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Antitrust

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This Antitrust Outline only has the framework to which the substance needs to be added. If you are so inclined, please feel free!

Introduction to the Competition Model

Policies and Goals of Antitrust Regulation

Common Law

Framework for Analysis

Economic Problem

Market in Movement

Judicial Emphasis on Economic Reasoning

Special Problems of Antitrust Enforcement

Enforcement

Direct Purchaser

Generally, only the "direct purchaser" may have standing to sue for antitrust injury. In Illinois Brick Co. v. Illinois, an indirect purchaser of concrete blocks attempted to sue the manufacturer of the blocks. The blocks had come to the purchaser through two levels in the supply chain. The indirect purchaser was found to not have been injured by the alleged antitrust violations.

One policy rationale behind the direct purchaser requirement is that there are many indirect purchasers compared to the number of direct purchasers, which spreads out the damage more. Less damage per purchaser spells out less incentive to sue for recovery than the direct, larger-volume purchaser has.

Antitrust Injury

Brunswick Corp. v. Pueblo Bowl-O-Mat, Inc. tells us that antitrust injury must come "'by reason of' that which made the acquisitions unlawful." What makes the acquisition unlawful is injury to competition.

The injury should reflect the anticompetitive effect either of the violation or of anticompetitive acts made possible by the violation. It should, in short, be “the type of loss that claimed violations . . . would be likely to cause.”

"Business or Property

A plaintiff suing for antitrust recovery under section 4 of the Clayton Act myst allege injury to "business or property." Sometimes this means that plaintiff must have an injury to a "commercial injury." In Reiter v. Sonotone Corp., the defendant argued that "business or property" means only commercial business (commercial interests or enterprises), but the holding said that "business or property" means personal property or interest as well.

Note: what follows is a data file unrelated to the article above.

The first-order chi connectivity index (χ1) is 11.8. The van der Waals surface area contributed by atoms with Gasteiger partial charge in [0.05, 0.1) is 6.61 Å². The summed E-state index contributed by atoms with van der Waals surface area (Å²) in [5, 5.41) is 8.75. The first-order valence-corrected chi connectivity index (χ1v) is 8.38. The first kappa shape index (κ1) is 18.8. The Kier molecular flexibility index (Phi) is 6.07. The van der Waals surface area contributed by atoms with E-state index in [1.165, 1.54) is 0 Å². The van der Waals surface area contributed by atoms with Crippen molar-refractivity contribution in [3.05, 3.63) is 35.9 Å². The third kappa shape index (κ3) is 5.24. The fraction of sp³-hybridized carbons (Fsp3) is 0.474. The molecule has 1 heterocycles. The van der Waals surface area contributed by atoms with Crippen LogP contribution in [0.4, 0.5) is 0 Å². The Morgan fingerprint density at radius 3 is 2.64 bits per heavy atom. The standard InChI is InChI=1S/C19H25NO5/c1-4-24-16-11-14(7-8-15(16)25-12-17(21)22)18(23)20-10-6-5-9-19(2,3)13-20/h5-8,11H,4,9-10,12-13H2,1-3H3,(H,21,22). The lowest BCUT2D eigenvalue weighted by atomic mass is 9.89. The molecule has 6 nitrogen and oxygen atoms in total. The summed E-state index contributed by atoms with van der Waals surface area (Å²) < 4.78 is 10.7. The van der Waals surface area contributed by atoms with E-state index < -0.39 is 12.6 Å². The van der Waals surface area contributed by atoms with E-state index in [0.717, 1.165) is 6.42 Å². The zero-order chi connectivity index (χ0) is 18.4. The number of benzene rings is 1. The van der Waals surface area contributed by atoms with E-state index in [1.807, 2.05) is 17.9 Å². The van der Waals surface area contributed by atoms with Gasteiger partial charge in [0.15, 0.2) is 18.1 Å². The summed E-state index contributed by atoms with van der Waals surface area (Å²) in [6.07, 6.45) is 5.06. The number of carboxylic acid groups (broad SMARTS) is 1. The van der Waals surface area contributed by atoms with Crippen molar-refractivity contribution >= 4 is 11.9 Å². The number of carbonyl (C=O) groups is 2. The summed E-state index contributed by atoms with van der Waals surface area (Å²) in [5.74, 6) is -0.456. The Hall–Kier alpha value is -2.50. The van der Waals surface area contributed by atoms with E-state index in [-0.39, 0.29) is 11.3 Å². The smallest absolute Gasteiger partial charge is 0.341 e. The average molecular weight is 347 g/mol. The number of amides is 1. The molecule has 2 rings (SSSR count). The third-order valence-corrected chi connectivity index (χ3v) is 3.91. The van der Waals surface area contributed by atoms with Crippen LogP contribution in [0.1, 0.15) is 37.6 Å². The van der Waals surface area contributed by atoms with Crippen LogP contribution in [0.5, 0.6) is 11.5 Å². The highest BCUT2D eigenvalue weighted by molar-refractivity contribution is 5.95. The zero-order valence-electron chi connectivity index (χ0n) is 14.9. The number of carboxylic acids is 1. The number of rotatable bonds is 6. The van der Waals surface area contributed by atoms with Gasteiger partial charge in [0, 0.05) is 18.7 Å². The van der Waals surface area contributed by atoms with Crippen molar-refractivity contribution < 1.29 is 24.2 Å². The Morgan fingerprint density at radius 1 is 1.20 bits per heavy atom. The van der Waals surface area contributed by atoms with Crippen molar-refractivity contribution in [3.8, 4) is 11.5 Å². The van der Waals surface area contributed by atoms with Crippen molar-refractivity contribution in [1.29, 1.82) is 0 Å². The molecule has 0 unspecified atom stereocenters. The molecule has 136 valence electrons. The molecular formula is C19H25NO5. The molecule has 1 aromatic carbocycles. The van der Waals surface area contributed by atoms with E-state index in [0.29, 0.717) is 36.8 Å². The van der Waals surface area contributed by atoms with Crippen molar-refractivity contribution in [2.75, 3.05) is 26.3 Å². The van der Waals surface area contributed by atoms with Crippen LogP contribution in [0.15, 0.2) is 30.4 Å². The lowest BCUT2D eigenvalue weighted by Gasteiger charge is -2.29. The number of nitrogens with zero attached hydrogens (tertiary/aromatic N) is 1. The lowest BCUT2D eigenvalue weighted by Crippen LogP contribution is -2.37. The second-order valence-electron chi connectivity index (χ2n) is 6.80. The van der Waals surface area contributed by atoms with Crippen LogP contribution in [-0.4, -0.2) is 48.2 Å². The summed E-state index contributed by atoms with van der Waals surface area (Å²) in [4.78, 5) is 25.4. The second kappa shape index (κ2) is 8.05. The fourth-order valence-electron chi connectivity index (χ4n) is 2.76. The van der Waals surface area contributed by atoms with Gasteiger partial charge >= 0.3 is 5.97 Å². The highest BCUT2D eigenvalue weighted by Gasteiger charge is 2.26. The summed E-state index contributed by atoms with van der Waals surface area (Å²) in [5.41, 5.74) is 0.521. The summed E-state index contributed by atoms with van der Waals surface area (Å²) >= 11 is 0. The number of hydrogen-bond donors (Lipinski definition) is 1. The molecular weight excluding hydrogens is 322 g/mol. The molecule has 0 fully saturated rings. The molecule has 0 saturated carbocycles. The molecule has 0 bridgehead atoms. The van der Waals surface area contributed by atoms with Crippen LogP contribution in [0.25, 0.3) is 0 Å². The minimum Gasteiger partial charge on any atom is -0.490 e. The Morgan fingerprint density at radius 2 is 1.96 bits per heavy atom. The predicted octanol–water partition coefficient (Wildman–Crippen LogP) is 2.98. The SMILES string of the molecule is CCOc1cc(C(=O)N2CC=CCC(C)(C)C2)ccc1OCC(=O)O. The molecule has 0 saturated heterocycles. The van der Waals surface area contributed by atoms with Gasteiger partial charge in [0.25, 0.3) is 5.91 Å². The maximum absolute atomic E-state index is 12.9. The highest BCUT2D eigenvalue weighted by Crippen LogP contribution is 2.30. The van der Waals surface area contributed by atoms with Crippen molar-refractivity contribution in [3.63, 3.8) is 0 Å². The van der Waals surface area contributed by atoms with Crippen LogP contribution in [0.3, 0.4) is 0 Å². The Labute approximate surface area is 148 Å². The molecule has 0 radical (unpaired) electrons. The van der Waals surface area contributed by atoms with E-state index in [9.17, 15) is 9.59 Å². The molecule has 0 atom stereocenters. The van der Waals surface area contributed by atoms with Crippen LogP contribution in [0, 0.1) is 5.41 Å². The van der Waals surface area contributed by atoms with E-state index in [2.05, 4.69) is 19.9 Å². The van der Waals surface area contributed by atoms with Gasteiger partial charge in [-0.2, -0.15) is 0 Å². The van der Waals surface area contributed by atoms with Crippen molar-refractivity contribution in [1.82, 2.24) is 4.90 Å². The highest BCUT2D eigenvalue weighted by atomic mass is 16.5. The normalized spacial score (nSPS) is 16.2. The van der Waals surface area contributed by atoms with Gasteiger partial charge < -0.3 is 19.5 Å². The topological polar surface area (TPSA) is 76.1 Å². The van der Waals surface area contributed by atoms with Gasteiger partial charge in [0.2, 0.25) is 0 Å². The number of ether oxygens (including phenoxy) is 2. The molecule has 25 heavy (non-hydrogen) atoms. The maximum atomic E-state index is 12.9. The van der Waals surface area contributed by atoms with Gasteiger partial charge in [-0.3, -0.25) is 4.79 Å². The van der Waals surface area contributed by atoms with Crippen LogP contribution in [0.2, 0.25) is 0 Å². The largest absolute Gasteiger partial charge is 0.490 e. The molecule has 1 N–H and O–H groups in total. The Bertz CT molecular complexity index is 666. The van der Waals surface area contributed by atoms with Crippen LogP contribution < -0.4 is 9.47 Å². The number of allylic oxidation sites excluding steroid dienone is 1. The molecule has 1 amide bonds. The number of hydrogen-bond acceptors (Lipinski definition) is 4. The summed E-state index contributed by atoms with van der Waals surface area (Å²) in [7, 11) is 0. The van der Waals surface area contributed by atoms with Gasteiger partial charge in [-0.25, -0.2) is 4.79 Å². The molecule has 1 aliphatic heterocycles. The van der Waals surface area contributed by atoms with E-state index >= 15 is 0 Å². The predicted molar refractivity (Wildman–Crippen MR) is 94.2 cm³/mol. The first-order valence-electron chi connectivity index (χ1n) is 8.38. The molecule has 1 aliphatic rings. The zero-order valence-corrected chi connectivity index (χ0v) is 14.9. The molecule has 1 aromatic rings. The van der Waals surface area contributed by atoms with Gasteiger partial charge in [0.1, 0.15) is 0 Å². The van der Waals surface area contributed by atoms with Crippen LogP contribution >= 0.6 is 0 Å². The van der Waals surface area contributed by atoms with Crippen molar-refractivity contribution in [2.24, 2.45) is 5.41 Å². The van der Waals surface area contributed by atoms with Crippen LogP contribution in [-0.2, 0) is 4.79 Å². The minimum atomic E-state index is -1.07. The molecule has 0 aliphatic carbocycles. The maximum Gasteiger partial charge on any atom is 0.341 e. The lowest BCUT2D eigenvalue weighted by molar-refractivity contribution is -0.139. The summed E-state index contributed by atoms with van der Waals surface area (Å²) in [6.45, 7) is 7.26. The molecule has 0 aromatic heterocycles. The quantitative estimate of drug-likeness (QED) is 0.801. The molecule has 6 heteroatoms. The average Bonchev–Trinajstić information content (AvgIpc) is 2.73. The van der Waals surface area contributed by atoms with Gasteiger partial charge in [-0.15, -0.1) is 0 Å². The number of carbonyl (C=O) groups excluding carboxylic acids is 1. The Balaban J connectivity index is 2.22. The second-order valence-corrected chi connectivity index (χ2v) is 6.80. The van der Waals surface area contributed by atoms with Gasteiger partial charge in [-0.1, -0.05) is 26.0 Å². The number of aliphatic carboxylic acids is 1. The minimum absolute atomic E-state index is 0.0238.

Standing to Sue

For one to have standing, a nexus must exist between the plaintiff's harm and the alleged violation. Blue Shield of Virginia v. McCready describes that the court looks for a physical and economic connection between the violation alleged and the harm caused. There are several Factors of importance:

  • Remoteness
  • Foreseeability
  • If the injury plaintiff suffered was inextricably intertwined with the injury the conspirators sought to inflict

Associated Gen. Contractors v. Cal. State Council of Carpenters lays out more factors that will help determine if the plaintiff has standing or not:

  • Causal connection between alleged violation and harm to plaintiff
  • Whether or not the defendant had improper motive
  • Whether injury is that which Congress wanted to stop
  • Directness of asserted injury
  • Speculative nature of relationship between the alleged antitrust violation and the alleged injury
  • Risk of duplicative recovery or complex apportionment of damages


Additional Antitrust Defenses

Remedies

Cartels and Other Joint Conduct by Competitors

Horizontal Restraints

Vertical Restrictions

Intrabrand Distributional Restraints

Interbrand Vertical Foreclosure

Monopoly Structure, Power, and Conduct

The Problem of Monopoly

The Modern Offense of Monopolization

Attempts to Monopolize and Predatory Pricing

Mergers and Acquisitions

Vertical Integration Through Merger

Mergers of Competitors

Mergers of Potential Competitors

The Failing Company Defense

Private Enforcement of Section 7

Interlocking Directorates Under Section 8 of the Clayton Act

Should We Regulate Bigness?

Secondary-Line Differential Pricing and the Robinson-Patman Act

Introduction

Primary-Line Discrimination

Secondary-Line Discrimination

Criminal Violations of the Robinson-Patman Act

Antitrust and Other Forms of Regulation

Antitrust and Agency Regulation

Petitions to the Government

Problems of Federalism: Preemtion and the "State Action" Doctrine